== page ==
The OVGA champions design quality through:
• The launch of the OVGA’s new publication ‘Good Design and Education’, the sixth in a series helping to raise awareness of good design
• Advocating the reintroduction of a fee schedule for procurement of architectural services in consultation with industry stakeholders
• Advocating for increased funding of school masterplans and recognising their importance as strategic documents
• Embedding design quality in every stage of a project’s lifecycle – from inception to realisation
• Advocating the establishment of a design quality team for the New Schools PPP Project to champion and monitor good design through the procurement process
• Collaboration with peak educational organisations including the Council for Educational Facility Planners International (CEFPI)
• Chairing and jury participation in the state government’s School Design Awards 2006-2010 and the CEFPI State Awards.
• Design advice on functional and consultant briefs, evaluation criteria and expressions of interest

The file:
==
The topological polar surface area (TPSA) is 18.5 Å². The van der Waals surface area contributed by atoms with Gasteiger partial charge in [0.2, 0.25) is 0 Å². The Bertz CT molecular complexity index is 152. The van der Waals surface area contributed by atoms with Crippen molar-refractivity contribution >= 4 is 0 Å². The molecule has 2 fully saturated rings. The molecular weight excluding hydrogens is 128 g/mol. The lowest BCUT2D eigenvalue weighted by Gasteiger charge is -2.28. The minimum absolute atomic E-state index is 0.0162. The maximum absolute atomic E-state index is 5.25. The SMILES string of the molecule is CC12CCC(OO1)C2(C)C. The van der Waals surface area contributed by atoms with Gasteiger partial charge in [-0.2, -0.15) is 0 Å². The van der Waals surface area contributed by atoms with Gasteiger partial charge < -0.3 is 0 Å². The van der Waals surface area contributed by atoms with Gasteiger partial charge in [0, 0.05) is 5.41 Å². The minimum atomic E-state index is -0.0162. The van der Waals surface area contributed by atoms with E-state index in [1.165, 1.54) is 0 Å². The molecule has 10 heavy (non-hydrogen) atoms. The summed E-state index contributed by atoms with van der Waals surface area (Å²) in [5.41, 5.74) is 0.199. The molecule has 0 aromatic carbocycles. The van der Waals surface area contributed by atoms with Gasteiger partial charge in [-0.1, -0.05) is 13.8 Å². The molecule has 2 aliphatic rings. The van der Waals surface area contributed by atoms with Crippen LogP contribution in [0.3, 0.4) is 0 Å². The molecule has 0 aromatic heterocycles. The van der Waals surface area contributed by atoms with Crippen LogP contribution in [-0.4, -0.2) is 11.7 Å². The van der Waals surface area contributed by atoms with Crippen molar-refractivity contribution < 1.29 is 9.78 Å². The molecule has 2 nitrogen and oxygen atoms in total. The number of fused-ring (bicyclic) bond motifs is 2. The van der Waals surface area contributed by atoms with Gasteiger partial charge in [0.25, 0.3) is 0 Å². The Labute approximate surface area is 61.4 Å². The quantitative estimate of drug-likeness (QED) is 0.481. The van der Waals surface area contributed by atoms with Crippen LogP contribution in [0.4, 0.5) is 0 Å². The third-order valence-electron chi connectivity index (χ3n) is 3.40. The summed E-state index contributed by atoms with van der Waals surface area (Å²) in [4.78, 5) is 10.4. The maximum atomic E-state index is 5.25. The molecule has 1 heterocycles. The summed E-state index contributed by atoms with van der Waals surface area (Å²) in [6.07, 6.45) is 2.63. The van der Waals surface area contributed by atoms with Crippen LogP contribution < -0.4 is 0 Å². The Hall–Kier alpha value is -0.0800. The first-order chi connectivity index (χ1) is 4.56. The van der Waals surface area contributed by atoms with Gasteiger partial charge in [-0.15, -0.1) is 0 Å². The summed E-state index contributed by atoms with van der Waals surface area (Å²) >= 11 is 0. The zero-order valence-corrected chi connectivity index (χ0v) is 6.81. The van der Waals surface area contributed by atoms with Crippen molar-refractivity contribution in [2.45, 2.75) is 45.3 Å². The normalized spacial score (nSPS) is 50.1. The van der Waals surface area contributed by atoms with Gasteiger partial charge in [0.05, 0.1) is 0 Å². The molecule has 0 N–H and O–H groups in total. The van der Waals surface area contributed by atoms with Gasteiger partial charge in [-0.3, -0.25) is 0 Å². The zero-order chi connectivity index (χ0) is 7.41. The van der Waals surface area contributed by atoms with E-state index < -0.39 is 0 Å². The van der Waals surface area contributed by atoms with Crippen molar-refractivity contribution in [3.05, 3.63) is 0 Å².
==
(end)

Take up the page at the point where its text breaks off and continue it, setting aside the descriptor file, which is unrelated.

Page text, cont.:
• Advisory role in the procurement for the 2014 New Schools PPP with a design quality team
• Advisory role in 2008 with the Partnerships Victoria in Schools Project on the evaluation panel and the Design and Technical Sub-Panel
• Input on the department’s Building Quality Standards Handbook
• Design review of school projects through the Victorian Design Review Panel
• Design workshops for schools in growth areas to help identify risks and opportunities for the local community.
Contemporary approaches to pedagogy demand architecture that can provide spaces that will support both the students and teachers to learn with an emphasis on personalisation, active investigation and inquiry, collaboration and growth towards self-management and self-direction. Such architecture offers an inventory of approaches, from the traditional instructive mode of direct instruction to facilitation of individual inquiry and problem solving. It will offer adaptable spaces that can transition in size from the individual to year cohorts, which support a variety of learning and teaching modes.